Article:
3. "The views of Narayan Murthy are hardly surprising. He has always been fairly trivial, particularly with regard to education, science and research. For them everything boils down to money. Just because you started a successful outsourcing company does not mean you have the wisdom to know how to encourage research...BTW by his prescription (and to make it slightly ridiculous) Einstein's paper, say on special relativity, and say any one of my papers, say in Physical Review D would get Rs 4 lakhs each. How nice...didn't know my papers had equal value. And poor Mr Einstein would finally end up with fewer lakhs than many of our local scientists who are paper producing factories."

Strong words. From what he said in today's paper, we may find Murthy worrying about these comments and soon we shall have something from him in another interview. Till then ...

Tuesday, October 19, 2010

Flat Rate

Eradicating poverty with flat rate of interest? SKS Microfinace, the largest in India with 73 lakhs of customers is in limelight for two reasons - hugely successful IPO and sacking of its CEO immediately after that. This got attention of people and we get educated about this flat rate of interest the profiteering microfinance companies charge. Today's edition of TOI reports, "While offering a loan, they often quote a “10% flat” rate of interest, which, on the face of it, appears like a good deal. However, there is a catch. This ‘flat’ rate of interest means that it will not be calculated on reducing balance. It implies that even after the borrower has paid a few installments, the interest would still be calculated on the initial sum borrowed, and not on the balance loan amount. The result is a (hidden) final rate of interest of 24-30%, or even higher for the poor who can barely afford a square meal a day. “Microfinance, as practised by MFIs is unethical to the extent that it evades the truth in lending,” said R Balakrishnan, a financial market veteran turned independent adviser." And SKS uses 12.5% of flat rate of interest!!!

Now one cannot be faulted to think them as "no better than moneylenders but have so far been able to operate under the pious garb of poverty eradicators."

Add to this the strong arm tactics used. TOI further says,"The high rate of interest is also leading to defaults and fraud. Recently, there has been a spurt in suicides in Andhra Pradesh and Orissa, allegedly due to harassment by MFI agents who started resorting to strong-arm tactics to recover loans as chances of default rise. M Subba Rao, of NGO Masses, who trained under Grameen Bank founder and Nobel prize winner Muhammad Yunus in Bangladesh, describes the cases of alleged harassment by MFIs as the result of ‘irresponsible lending’. “There is high pressure on the staff (of private MFIs) to lend. They have targets to meet and they dump money (on people) in many cases,” said Rao. Consider this: The loan outstanding, according to the latest estimate by Microfinance Institutions Network (MFIN), the organization of 40 MFIs, is about 30,000 crore with about 3 crore poor banking on MFIs for their financial needs. While the four southern states of AP, Tamil Nadu, Karnataka and Kerala account for a chunk of this borrowing, West Bengal and Orissa too have rural poor relying on MFIs. Besides, the sector is also on an uptick in UP and Haryana."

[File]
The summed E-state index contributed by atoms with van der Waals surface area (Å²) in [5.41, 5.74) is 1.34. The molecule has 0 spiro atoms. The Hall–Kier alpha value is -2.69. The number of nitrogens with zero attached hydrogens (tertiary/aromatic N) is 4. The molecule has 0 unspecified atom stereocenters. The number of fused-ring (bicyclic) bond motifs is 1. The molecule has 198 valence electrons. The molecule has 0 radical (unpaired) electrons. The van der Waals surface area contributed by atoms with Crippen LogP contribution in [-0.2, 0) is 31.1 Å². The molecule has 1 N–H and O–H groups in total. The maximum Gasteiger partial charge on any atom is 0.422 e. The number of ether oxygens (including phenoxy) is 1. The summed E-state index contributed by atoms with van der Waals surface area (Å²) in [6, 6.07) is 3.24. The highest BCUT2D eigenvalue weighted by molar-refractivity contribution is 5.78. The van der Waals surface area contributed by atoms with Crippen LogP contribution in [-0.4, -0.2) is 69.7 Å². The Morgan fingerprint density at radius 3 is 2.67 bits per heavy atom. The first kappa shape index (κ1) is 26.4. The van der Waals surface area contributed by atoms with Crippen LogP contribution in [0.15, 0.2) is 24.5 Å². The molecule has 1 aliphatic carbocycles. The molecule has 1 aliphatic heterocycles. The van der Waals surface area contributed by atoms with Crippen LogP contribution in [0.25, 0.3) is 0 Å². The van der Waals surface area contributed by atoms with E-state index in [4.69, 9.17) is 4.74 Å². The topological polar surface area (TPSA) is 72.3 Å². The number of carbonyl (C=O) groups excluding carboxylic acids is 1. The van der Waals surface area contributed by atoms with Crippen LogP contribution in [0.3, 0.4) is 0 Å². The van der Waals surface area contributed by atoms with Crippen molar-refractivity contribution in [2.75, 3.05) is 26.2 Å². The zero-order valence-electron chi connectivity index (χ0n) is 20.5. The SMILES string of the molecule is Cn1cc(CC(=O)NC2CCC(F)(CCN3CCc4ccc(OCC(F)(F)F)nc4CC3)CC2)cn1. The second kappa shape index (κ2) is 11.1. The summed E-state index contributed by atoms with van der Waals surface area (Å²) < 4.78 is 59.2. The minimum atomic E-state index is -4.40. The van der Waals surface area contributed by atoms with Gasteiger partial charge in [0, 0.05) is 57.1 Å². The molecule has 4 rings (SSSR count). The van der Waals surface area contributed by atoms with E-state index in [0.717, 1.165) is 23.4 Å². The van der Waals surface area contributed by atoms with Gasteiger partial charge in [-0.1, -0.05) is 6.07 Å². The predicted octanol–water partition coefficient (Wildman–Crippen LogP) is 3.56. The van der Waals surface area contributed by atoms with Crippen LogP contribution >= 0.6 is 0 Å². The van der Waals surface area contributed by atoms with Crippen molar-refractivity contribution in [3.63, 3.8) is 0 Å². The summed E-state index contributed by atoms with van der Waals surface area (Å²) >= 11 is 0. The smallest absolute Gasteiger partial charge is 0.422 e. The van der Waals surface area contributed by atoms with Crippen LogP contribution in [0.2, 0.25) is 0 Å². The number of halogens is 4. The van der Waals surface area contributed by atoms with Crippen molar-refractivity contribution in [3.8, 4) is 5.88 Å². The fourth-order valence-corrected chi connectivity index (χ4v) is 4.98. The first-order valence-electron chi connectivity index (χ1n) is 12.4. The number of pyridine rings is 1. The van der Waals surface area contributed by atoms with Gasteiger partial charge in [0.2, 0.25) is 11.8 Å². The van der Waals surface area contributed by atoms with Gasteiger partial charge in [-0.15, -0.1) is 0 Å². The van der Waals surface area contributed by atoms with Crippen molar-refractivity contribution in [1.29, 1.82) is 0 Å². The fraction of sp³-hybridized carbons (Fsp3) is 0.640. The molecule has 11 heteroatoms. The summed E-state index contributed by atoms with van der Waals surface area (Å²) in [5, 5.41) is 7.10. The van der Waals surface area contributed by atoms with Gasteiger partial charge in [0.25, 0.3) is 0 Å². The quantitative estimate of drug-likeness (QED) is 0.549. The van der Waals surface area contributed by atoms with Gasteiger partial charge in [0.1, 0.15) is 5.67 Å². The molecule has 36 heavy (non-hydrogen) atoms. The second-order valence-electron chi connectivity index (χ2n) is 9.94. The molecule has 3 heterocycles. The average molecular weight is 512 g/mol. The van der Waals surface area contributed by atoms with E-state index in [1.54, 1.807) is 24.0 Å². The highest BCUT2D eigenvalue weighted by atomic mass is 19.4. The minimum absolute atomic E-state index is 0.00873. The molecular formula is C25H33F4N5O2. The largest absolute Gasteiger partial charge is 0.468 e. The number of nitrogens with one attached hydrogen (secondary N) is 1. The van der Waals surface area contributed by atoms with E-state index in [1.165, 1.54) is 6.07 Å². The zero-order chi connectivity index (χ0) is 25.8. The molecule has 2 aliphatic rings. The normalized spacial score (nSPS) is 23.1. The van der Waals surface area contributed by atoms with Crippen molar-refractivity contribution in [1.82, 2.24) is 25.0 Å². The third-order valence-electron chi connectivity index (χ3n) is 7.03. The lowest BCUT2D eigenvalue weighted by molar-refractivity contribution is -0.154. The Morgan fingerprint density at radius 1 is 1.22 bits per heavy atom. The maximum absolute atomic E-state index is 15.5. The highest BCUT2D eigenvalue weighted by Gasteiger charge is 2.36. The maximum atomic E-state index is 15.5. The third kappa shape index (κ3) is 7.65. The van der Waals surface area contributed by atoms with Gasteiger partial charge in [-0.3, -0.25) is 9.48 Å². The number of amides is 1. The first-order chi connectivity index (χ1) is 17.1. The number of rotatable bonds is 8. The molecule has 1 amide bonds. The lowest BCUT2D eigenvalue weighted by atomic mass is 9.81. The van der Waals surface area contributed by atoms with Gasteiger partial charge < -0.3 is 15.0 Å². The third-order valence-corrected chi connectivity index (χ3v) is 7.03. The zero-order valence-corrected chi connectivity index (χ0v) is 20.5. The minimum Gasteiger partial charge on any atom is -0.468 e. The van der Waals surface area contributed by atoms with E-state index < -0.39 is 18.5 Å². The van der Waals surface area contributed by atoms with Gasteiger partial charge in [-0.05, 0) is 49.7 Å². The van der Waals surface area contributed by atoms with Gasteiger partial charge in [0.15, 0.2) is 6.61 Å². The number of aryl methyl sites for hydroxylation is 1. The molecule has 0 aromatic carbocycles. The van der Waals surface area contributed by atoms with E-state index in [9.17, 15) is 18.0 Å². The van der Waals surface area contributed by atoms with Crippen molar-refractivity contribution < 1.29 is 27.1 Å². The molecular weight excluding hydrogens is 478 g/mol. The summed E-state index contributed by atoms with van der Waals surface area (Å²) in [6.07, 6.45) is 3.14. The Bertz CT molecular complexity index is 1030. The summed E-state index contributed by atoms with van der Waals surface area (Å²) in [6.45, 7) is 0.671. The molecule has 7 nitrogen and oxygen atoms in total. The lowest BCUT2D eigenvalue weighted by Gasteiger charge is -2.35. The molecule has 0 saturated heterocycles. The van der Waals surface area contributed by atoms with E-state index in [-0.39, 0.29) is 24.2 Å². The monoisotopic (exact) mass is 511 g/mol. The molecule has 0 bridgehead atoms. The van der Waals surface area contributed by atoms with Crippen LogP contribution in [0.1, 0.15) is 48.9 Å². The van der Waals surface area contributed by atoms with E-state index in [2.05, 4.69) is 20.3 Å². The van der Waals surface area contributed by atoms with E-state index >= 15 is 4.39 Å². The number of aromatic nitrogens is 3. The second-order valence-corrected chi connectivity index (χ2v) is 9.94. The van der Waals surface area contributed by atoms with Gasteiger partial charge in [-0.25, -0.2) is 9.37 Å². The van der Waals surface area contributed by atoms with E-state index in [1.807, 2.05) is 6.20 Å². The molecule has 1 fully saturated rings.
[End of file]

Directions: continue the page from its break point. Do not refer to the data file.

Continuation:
This was lesson for even seasoned bankers like State Bank of India chief. The concludig part of TOI report says, "Of course, eradicating poverty through the MFI route, for some, is a lucrative business. The IPO document by SKS disclosed that Gurumani was drawing an annual salary of Rs 1.5 crore, an equal amount or more as performance bonus, and also a onetime bonus of Rs 1 crore. Akula is entitled to up to 1% of SKS’s net profit, in addition to ESOPs.